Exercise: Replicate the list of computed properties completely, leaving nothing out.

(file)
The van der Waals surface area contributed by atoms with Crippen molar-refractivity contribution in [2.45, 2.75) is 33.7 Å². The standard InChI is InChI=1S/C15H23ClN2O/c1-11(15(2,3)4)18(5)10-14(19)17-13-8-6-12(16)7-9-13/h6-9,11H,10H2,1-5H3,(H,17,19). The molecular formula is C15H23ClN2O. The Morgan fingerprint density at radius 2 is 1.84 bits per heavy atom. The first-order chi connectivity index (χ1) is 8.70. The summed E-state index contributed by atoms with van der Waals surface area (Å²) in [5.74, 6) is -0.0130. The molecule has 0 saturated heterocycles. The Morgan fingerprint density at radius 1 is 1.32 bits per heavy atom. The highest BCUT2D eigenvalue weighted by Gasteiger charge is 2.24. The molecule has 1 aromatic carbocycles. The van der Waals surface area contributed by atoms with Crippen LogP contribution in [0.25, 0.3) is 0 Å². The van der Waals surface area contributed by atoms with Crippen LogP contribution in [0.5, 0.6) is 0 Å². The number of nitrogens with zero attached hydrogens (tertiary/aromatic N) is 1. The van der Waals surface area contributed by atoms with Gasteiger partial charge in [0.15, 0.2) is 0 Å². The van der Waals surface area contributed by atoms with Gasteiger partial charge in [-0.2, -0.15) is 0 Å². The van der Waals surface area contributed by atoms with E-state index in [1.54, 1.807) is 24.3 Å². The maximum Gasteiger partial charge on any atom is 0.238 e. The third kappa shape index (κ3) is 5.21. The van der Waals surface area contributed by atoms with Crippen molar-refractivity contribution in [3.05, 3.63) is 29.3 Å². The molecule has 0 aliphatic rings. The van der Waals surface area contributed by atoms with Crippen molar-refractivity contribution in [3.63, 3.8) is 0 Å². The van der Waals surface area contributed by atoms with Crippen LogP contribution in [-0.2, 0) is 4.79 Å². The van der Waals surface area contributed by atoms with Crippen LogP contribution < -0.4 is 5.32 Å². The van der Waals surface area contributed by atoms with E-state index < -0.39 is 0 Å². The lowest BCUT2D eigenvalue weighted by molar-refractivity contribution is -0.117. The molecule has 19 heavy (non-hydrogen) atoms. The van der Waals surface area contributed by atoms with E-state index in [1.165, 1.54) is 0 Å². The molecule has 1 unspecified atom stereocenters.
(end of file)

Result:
The van der Waals surface area contributed by atoms with Crippen molar-refractivity contribution in [2.45, 2.75) is 33.7 Å². The standard InChI is InChI=1S/C15H23ClN2O/c1-11(15(2,3)4)18(5)10-14(19)17-13-8-6-12(16)7-9-13/h6-9,11H,10H2,1-5H3,(H,17,19). The molecular formula is C15H23ClN2O. The Morgan fingerprint density at radius 2 is 1.84 bits per heavy atom. The first-order chi connectivity index (χ1) is 8.70. The summed E-state index contributed by atoms with van der Waals surface area (Å²) in [5.74, 6) is -0.0130. The molecule has 0 saturated heterocycles. The Morgan fingerprint density at radius 1 is 1.32 bits per heavy atom. The highest BCUT2D eigenvalue weighted by Gasteiger charge is 2.24. The molecule has 1 aromatic carbocycles. The van der Waals surface area contributed by atoms with Crippen LogP contribution in [0.25, 0.3) is 0 Å². The van der Waals surface area contributed by atoms with Crippen LogP contribution in [0.5, 0.6) is 0 Å². The number of nitrogens with zero attached hydrogens (tertiary/aromatic N) is 1. The van der Waals surface area contributed by atoms with Gasteiger partial charge in [0.15, 0.2) is 0 Å². The van der Waals surface area contributed by atoms with Gasteiger partial charge in [-0.2, -0.15) is 0 Å². The van der Waals surface area contributed by atoms with E-state index in [1.54, 1.807) is 24.3 Å². The maximum Gasteiger partial charge on any atom is 0.238 e. The third kappa shape index (κ3) is 5.21. The van der Waals surface area contributed by atoms with Crippen molar-refractivity contribution in [3.05, 3.63) is 29.3 Å². The molecule has 0 aliphatic rings. The van der Waals surface area contributed by atoms with Crippen molar-refractivity contribution in [3.63, 3.8) is 0 Å². The van der Waals surface area contributed by atoms with Crippen LogP contribution in [-0.2, 0) is 4.79 Å². The van der Waals surface area contributed by atoms with Crippen LogP contribution < -0.4 is 5.32 Å². The van der Waals surface area contributed by atoms with E-state index < -0.39 is 0 Å². The lowest BCUT2D eigenvalue weighted by molar-refractivity contribution is -0.117. The molecule has 19 heavy (non-hydrogen) atoms. The van der Waals surface area contributed by atoms with E-state index in [1.165, 1.54) is 0 Å². The molecule has 1 unspecified atom stereocenters.